Wednesday, February 14, 2007

SWAG meister

One of the nicknames I have at work is "the Don Meister". All it means, of course, is Don, the Master. One can hope it's used affectionately to denote the one with the the keys to information technology heaven and hell, a kind of St. Peter ordinaire, not at the pearly gates, but at the gateway to that awesome computer screen phenomenon of "hey, that was easy!"

But being associated with the computer industry now for over 20 years, I've come to appreciate being a meister of SWAG - sometimes known as "Stuff We All Get". SWAG is promotional items that you get from companies or organizations by virtue of participating in a seminar, a course, a conference, or some other kind of event. Over the years, I've done fairly well. Not all SWAG is received by everyone, of course. Very often, it's the result of a draw.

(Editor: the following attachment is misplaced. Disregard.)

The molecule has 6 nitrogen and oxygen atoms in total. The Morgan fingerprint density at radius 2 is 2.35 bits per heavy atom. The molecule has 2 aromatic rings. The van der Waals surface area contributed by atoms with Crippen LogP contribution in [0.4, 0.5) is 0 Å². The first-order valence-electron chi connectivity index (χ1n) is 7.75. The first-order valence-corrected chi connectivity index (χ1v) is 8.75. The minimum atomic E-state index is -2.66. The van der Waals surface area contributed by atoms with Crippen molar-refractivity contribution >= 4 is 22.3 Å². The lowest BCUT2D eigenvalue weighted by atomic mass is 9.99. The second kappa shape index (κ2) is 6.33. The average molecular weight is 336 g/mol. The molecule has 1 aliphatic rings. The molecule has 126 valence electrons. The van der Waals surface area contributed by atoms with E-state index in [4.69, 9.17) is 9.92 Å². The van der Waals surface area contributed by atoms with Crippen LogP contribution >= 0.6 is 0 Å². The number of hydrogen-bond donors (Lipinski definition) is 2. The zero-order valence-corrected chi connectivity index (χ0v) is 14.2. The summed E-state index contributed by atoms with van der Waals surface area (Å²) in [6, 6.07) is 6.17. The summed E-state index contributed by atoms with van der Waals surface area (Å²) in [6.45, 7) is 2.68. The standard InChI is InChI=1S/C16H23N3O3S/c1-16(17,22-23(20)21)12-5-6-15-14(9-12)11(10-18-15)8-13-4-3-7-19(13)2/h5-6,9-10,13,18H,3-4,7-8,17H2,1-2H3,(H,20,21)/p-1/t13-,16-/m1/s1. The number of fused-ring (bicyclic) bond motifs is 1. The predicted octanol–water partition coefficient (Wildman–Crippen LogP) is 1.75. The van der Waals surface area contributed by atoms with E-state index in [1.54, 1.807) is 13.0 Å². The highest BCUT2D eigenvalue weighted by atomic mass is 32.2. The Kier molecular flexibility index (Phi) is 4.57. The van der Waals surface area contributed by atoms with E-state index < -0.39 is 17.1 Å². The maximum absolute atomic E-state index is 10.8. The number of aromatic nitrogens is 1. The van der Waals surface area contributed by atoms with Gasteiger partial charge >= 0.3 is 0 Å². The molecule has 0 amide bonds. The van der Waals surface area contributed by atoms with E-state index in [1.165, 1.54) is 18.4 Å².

What have I won? A notebook computer, a keyboard, a few backpacks or tote bags, toques, T-shirts, sweatshirts, paper weights, squeeze balls, pens, pencils, notepads, USB memory sticks, external storage devices, even blankets. Spread out over 20 years, it hardly seems noticeable, but when you take stock and itemize the collection, you realize just how much has actually come your way by participating in promotional and training events. In the last month, for instance, I have won prizes from Podtech (sponsored by Seagate) and another from Microsoft Canada. Nothing worth gloating about, but certainly bright spots on cold winter days when the sun might not be shining.

Some SWAG I've received has come to me by virtue of being an employee. Pano Cap has given me T-shirts and lunch bags, for example.

Sometimes SWAG is controversial. Some companies require that all employees ensure gifts they receive from suppliers and partners are under a certain monetary value (I'm assuming that doesn't include prizes won in a draw). Some bloggers (people like Robert Scoble, for instance) get so much SWAG that they make a point of publicly declaring everything that comes their way, whether they accept it or not.

But most of the time for most of us, SWAG is not too controversial. It's just a pleasant, occasional aspect of being part of a professional community, a member of an association, or an employee of a company.